Autonomous military robots: The future of warfare?


The dynamics of warfare are changing. In the last five decades, the militaries of the world have progressed rapidly, weapons which were once considered a distant dream were introduced and used with devastating effect during times of war.

Stealth technology, precision-guided weapons, terrain-hugging cruise missiles and other weapons systems developed during the last few decades have proven their effectiveness in degrading an enemy’s combat capability. As we move forward, the world can expect to see weapon systems that utilise zero human input.

Autonomous killer robots, programmed with artificial intelligence to identify, engage and destroy targets, are the changing face of warfare. Major nations are moving towards developing the technology. It is not a question of if but when these weapons will be introduced.

No international consensus currently exists on what constitutes a lethal autonomous weapon system; the systems are defined as capable of targeting or engaging without meaningful human control while functioning independently via artificial intelligence and machine learning.

In December 2016, 123 member states of the United Nations' Review Conference of the Convention on Conventional Weapons agreed to begin discussions on autonomous weapons. An outright ban on such weapon systems was advocated by 19 members.

The world body then voted to begin formal discussions on such weapons, which include automated tanks, machine guns, and drones.

Debates have raged in the United Nations regarding using killer robots and some of the pioneers in the fields of robotics and artificial intelligence have called on the UN to ban the development and use of killer robots.

Among those opposing such weapons are Tesla’s Elon Musk, Alphabet’s Mustafa Suleyman and Stephen Hawking.

“Autonomous weapons, which threaten to usher in the third revolution in warfare after gunpowder and nuclear arms, will permit armed conflict to be fought at a scale greater than ever, and at timescales faster than humans can comprehend. These can be weapons of terror, weapons that despots and terrorists use against innocent populations, and weapons hacked to behave in undesirable ways,” the pioneers write in an open letter sent to the UN.

While arguments are strong for either side, experts warn of warfare on a greater scale if such a technology were to become mainstream. Removing human input, emotions and psyche from warfare would mean destruction on a greater scale as artificial intelligence enabled killer robots would pursue the destruction of their assigned targets without much thought for the consequences which might arise later.

“We do not have long to act. Once this Pandora’s box is opened, it will be hard to close,” added the letter sent by Musk and his fellow pioneers in the field.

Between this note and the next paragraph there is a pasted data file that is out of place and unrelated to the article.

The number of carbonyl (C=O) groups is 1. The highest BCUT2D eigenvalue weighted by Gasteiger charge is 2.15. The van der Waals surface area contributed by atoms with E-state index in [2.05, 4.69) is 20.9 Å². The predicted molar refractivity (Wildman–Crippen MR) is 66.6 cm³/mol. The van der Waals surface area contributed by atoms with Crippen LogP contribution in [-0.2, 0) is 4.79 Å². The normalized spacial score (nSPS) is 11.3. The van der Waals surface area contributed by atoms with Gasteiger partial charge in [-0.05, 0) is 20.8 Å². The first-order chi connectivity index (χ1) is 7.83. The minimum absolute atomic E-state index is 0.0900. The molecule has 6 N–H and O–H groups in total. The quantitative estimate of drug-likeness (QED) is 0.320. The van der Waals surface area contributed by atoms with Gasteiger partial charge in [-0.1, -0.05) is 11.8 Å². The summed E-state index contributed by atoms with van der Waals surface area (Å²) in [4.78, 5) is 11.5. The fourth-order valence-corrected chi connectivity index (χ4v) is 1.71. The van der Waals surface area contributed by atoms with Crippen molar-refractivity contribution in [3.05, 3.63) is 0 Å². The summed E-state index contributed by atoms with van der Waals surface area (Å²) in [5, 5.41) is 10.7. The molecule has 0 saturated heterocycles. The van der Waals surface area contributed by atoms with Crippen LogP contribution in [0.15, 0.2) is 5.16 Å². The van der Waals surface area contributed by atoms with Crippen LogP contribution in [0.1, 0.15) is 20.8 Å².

Experts have also previously warned that the deployment time for such robots is years, not decades. Another concern raised by experts suggests that, while using such weapons in a battlefield space would lower casualties among soldiers, it would still result in a greater loss of human life.

Another risk involved is that the technology can be used by non-state actors or rogue states to carry out indiscriminate attacks on civilian population. Such attacks pose the risk of large numbers of civilian casualties.

Another question raised by those opposing such weapons is the morality of using such weapons, as warfare, when waged on an industrial scale and without human input, poses a severe risk to the masses.

Those who support autonomous weapons, which includes the major nations of the world, maintain the view that efficiency and casualties among soldiers would be affected positively through deployment of such systems.

Autonomous weapons, especially killer drones, can be used in precision strikes to degrade an enemy's command and control and neutralise high-value targets without exposing military personnel to risks of battle.

Such weapons, in the case of AI-controlled tanks and armoured fighting vehicles, would also be effective in fighting through dense urban terrain, areas in recent conflicts have inflicted significant casualties on attacking forces.

AI-controlled weapons would also be a huge boon when fighting against irregular or insurgent forces, as once fed with target profiles or geographical parameters of an engagement zone, such weapon systems can autonomously scour the area and liquidate targets which fit the profile earlier fed into the system.

With the advent of technology, AI-controlled weapons will be among us sooner than we expect. The question which remains is whether such systems will adhere to human norms or will develop an independence which can, in the worst possible scenario, constitute a danger to the human race.



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